Making welfare work

Prime Minister’s weekly column

At the last election, we promised to comprehensively reform the welfare system in this country. We are now delivering on that promise. Welfare will always be there to support those in need, but we believe that long-term welfare dependency can become a trap leading to a life of limited outcomes and choices. So what we expect instead is that anyone who can work should be in employment, in training or looking for a job. The National-led Government is delivering on its promise.

Last week we marked the introduction of a number of significant changes to the system. We’ve replaced a complex system of benefit categories, reducing them from seven to three. We’ve implemented sanctions to benefits for those wanted by the Police, and we now require that job seekers be drug-free and ready to work. It’s hard to argue that these initiatives are not fair and reasonable.

We’ve also put into effect new social obligations for beneficiary parents, so their children get the health and educational support they need to grow up well and to have the kind of opportunities we want all our children to have. We’ve taken an active, work-focused approach to these reforms because we have aspirations for New Zealanders. We want them to have better lives.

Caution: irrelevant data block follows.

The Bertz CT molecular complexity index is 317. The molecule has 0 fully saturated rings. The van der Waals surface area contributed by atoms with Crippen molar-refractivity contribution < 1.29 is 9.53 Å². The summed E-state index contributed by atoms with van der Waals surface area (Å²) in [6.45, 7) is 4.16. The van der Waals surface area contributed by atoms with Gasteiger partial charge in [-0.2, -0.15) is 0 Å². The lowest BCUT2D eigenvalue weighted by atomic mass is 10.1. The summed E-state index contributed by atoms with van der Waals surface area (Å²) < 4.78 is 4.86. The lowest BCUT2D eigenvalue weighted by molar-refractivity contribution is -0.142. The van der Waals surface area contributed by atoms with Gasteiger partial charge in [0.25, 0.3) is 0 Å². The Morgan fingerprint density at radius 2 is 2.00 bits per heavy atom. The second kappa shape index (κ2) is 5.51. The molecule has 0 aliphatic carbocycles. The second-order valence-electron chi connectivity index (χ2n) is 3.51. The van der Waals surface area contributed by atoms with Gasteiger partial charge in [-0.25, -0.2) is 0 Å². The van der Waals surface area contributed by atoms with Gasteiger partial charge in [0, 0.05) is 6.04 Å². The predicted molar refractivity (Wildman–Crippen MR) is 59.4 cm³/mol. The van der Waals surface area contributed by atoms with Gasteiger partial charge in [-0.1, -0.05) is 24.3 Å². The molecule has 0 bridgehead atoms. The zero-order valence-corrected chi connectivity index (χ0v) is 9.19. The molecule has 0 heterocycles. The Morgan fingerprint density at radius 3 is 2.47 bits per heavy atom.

Our basic philosophy is simple: everyone – individuals and families – are better off in work. It is the path to higher incomes and a better standard of living. That’s why the changes we have brought in are about getting people off welfare and into work, giving them a better life, better opportunities and a brighter future for their families.

My upcoming trip to Korea

This week is the second of a two-week recess for Parliament. Later this week I will be travelling to the Republic of Korea, where I will join New Zealand veterans and Veteran Affairs Ministers Michael Woodhouse in commemorating the 60th anniversary of the Korean War. Around 6,000 New Zealanders fought in the Korean War. 45 lost their lives and 79 were wounded. This trip will be a historic opportunity to honour our veterans’ service and sacrifice, and their contribution to building a modern, vibrant Korea. During my visit, I will also hold talks with the new Korean President Park Geun-hye. I look forward to updating you when I return.